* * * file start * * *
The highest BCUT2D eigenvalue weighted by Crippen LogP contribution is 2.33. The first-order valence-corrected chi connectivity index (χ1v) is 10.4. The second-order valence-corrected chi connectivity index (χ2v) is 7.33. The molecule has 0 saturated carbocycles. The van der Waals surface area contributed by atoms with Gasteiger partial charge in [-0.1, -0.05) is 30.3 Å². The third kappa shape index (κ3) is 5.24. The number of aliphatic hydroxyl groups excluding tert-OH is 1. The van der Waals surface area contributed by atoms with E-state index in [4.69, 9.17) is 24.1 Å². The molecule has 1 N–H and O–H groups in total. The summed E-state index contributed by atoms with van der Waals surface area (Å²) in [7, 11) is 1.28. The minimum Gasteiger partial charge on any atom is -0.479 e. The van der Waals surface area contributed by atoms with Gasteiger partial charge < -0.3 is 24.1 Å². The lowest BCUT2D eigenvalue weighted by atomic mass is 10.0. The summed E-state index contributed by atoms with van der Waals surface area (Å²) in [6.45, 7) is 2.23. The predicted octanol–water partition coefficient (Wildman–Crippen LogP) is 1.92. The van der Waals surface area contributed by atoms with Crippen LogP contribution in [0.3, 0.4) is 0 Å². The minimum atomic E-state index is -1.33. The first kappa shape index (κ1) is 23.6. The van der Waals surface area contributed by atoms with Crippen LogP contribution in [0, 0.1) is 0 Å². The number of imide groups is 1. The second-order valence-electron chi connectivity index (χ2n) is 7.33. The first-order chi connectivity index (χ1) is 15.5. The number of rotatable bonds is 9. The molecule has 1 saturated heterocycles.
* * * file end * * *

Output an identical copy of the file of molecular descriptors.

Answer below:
The highest BCUT2D eigenvalue weighted by Crippen LogP contribution is 2.33. The first-order valence-corrected chi connectivity index (χ1v) is 10.4. The second-order valence-corrected chi connectivity index (χ2v) is 7.33. The molecule has 0 saturated carbocycles. The van der Waals surface area contributed by atoms with Gasteiger partial charge in [-0.1, -0.05) is 30.3 Å². The third kappa shape index (κ3) is 5.24. The number of aliphatic hydroxyl groups excluding tert-OH is 1. The van der Waals surface area contributed by atoms with E-state index in [4.69, 9.17) is 24.1 Å². The molecule has 1 N–H and O–H groups in total. The summed E-state index contributed by atoms with van der Waals surface area (Å²) in [7, 11) is 1.28. The minimum Gasteiger partial charge on any atom is -0.479 e. The van der Waals surface area contributed by atoms with Gasteiger partial charge < -0.3 is 24.1 Å². The lowest BCUT2D eigenvalue weighted by atomic mass is 10.0. The summed E-state index contributed by atoms with van der Waals surface area (Å²) in [6.45, 7) is 2.23. The predicted octanol–water partition coefficient (Wildman–Crippen LogP) is 1.92. The van der Waals surface area contributed by atoms with Crippen LogP contribution in [0.3, 0.4) is 0 Å². The minimum atomic E-state index is -1.33. The first kappa shape index (κ1) is 23.6. The van der Waals surface area contributed by atoms with Crippen LogP contribution in [0, 0.1) is 0 Å². The number of imide groups is 1. The second-order valence-electron chi connectivity index (χ2n) is 7.33. The first-order chi connectivity index (χ1) is 15.5. The number of rotatable bonds is 9. The molecule has 1 saturated heterocycles.